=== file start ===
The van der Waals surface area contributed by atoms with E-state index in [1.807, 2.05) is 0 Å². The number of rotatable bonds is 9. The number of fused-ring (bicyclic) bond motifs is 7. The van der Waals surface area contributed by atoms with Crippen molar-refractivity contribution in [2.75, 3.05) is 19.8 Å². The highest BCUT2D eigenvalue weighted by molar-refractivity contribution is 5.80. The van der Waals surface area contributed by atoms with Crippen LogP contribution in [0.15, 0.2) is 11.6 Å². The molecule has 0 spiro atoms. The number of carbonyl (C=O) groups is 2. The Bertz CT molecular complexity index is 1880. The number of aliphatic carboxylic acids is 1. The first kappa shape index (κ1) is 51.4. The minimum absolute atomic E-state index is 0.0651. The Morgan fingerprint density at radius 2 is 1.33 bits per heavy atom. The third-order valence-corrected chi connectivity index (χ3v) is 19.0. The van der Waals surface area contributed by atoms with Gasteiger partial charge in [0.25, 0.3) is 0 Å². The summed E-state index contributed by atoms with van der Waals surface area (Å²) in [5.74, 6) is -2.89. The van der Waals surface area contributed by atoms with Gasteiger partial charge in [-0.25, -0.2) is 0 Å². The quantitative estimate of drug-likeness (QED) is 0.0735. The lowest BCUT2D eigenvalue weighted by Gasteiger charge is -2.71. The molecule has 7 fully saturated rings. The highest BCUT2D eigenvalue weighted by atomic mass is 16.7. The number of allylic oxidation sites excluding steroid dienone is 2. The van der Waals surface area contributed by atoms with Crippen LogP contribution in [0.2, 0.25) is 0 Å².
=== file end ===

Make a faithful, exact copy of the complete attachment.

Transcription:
The van der Waals surface area contributed by atoms with E-state index in [1.807, 2.05) is 0 Å². The number of rotatable bonds is 9. The number of fused-ring (bicyclic) bond motifs is 7. The van der Waals surface area contributed by atoms with Crippen molar-refractivity contribution in [2.75, 3.05) is 19.8 Å². The highest BCUT2D eigenvalue weighted by molar-refractivity contribution is 5.80. The van der Waals surface area contributed by atoms with Crippen LogP contribution in [0.15, 0.2) is 11.6 Å². The molecule has 0 spiro atoms. The number of carbonyl (C=O) groups is 2. The Bertz CT molecular complexity index is 1880. The number of aliphatic carboxylic acids is 1. The first kappa shape index (κ1) is 51.4. The minimum absolute atomic E-state index is 0.0651. The Morgan fingerprint density at radius 2 is 1.33 bits per heavy atom. The third-order valence-corrected chi connectivity index (χ3v) is 19.0. The van der Waals surface area contributed by atoms with Gasteiger partial charge in [0.25, 0.3) is 0 Å². The summed E-state index contributed by atoms with van der Waals surface area (Å²) in [5.74, 6) is -2.89. The van der Waals surface area contributed by atoms with Gasteiger partial charge in [-0.25, -0.2) is 0 Å². The quantitative estimate of drug-likeness (QED) is 0.0735. The lowest BCUT2D eigenvalue weighted by Gasteiger charge is -2.71. The molecule has 7 fully saturated rings. The highest BCUT2D eigenvalue weighted by atomic mass is 16.7. The number of allylic oxidation sites excluding steroid dienone is 2. The van der Waals surface area contributed by atoms with Crippen LogP contribution in [0.2, 0.25) is 0 Å².